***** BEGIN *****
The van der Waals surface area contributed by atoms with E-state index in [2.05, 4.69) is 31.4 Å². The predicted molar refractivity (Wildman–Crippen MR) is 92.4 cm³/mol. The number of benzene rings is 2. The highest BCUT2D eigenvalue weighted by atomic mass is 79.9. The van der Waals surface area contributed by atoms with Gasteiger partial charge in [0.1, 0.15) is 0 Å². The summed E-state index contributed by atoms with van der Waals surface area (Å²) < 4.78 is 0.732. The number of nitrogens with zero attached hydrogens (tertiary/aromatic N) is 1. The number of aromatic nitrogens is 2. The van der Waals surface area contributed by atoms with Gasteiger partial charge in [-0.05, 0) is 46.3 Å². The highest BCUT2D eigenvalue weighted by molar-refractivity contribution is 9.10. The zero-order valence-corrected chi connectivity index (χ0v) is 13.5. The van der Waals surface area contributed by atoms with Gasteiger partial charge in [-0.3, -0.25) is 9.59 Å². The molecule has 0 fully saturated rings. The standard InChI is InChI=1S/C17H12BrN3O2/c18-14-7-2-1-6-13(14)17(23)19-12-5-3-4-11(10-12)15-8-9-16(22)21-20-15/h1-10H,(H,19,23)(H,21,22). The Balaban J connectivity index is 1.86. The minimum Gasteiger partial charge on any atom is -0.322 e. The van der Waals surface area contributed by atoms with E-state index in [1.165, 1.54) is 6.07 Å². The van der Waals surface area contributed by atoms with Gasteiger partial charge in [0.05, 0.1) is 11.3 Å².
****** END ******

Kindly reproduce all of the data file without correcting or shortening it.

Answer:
The van der Waals surface area contributed by atoms with E-state index in [2.05, 4.69) is 31.4 Å². The predicted molar refractivity (Wildman–Crippen MR) is 92.4 cm³/mol. The number of benzene rings is 2. The highest BCUT2D eigenvalue weighted by atomic mass is 79.9. The van der Waals surface area contributed by atoms with Gasteiger partial charge in [0.1, 0.15) is 0 Å². The summed E-state index contributed by atoms with van der Waals surface area (Å²) < 4.78 is 0.732. The number of nitrogens with zero attached hydrogens (tertiary/aromatic N) is 1. The number of aromatic nitrogens is 2. The van der Waals surface area contributed by atoms with Gasteiger partial charge in [-0.05, 0) is 46.3 Å². The highest BCUT2D eigenvalue weighted by molar-refractivity contribution is 9.10. The zero-order valence-corrected chi connectivity index (χ0v) is 13.5. The van der Waals surface area contributed by atoms with Gasteiger partial charge in [-0.3, -0.25) is 9.59 Å². The molecule has 0 fully saturated rings. The standard InChI is InChI=1S/C17H12BrN3O2/c18-14-7-2-1-6-13(14)17(23)19-12-5-3-4-11(10-12)15-8-9-16(22)21-20-15/h1-10H,(H,19,23)(H,21,22). The Balaban J connectivity index is 1.86. The minimum Gasteiger partial charge on any atom is -0.322 e. The van der Waals surface area contributed by atoms with E-state index in [1.165, 1.54) is 6.07 Å². The van der Waals surface area contributed by atoms with Gasteiger partial charge in [0.05, 0.1) is 11.3 Å².